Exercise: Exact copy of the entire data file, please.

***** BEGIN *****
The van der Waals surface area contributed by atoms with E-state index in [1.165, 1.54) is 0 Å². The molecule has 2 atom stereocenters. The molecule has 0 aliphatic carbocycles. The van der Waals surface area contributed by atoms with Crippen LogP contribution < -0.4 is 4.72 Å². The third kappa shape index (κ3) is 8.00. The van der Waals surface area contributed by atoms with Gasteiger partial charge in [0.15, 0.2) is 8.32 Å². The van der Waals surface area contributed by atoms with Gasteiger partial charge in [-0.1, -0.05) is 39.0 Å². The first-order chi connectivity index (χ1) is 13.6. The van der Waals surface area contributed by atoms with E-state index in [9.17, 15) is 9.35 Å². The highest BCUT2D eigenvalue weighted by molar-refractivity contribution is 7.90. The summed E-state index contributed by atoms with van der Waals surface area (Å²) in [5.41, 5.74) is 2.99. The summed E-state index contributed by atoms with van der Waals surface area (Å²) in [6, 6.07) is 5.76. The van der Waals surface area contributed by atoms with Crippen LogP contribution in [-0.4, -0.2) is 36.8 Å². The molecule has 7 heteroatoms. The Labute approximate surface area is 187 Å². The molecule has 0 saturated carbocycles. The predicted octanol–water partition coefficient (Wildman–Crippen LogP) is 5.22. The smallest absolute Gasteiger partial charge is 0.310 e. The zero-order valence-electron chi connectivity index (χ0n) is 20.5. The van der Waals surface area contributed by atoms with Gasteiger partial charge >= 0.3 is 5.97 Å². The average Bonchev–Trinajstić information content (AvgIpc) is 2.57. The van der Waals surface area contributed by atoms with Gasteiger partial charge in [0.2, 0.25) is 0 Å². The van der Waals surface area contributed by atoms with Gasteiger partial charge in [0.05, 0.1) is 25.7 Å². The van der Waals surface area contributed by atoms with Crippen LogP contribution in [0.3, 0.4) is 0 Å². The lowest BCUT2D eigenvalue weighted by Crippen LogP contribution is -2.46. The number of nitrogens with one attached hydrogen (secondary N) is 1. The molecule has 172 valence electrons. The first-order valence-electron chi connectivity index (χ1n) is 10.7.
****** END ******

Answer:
The van der Waals surface area contributed by atoms with E-state index in [1.165, 1.54) is 0 Å². The molecule has 2 atom stereocenters. The molecule has 0 aliphatic carbocycles. The van der Waals surface area contributed by atoms with Crippen LogP contribution < -0.4 is 4.72 Å². The third kappa shape index (κ3) is 8.00. The van der Waals surface area contributed by atoms with Gasteiger partial charge in [0.15, 0.2) is 8.32 Å². The van der Waals surface area contributed by atoms with Gasteiger partial charge in [-0.1, -0.05) is 39.0 Å². The first-order chi connectivity index (χ1) is 13.6. The van der Waals surface area contributed by atoms with E-state index in [9.17, 15) is 9.35 Å². The highest BCUT2D eigenvalue weighted by molar-refractivity contribution is 7.90. The summed E-state index contributed by atoms with van der Waals surface area (Å²) in [5.41, 5.74) is 2.99. The summed E-state index contributed by atoms with van der Waals surface area (Å²) in [6, 6.07) is 5.76. The van der Waals surface area contributed by atoms with Crippen LogP contribution in [-0.4, -0.2) is 36.8 Å². The molecule has 7 heteroatoms. The Labute approximate surface area is 187 Å². The molecule has 0 saturated carbocycles. The predicted octanol–water partition coefficient (Wildman–Crippen LogP) is 5.22. The smallest absolute Gasteiger partial charge is 0.310 e. The zero-order valence-electron chi connectivity index (χ0n) is 20.5. The van der Waals surface area contributed by atoms with Gasteiger partial charge >= 0.3 is 5.97 Å². The average Bonchev–Trinajstić information content (AvgIpc) is 2.57. The van der Waals surface area contributed by atoms with Gasteiger partial charge in [0.2, 0.25) is 0 Å². The van der Waals surface area contributed by atoms with Gasteiger partial charge in [0.05, 0.1) is 25.7 Å². The van der Waals surface area contributed by atoms with Crippen LogP contribution in [0.3, 0.4) is 0 Å². The lowest BCUT2D eigenvalue weighted by Crippen LogP contribution is -2.46. The number of nitrogens with one attached hydrogen (secondary N) is 1. The molecule has 172 valence electrons. The first-order valence-electron chi connectivity index (χ1n) is 10.7.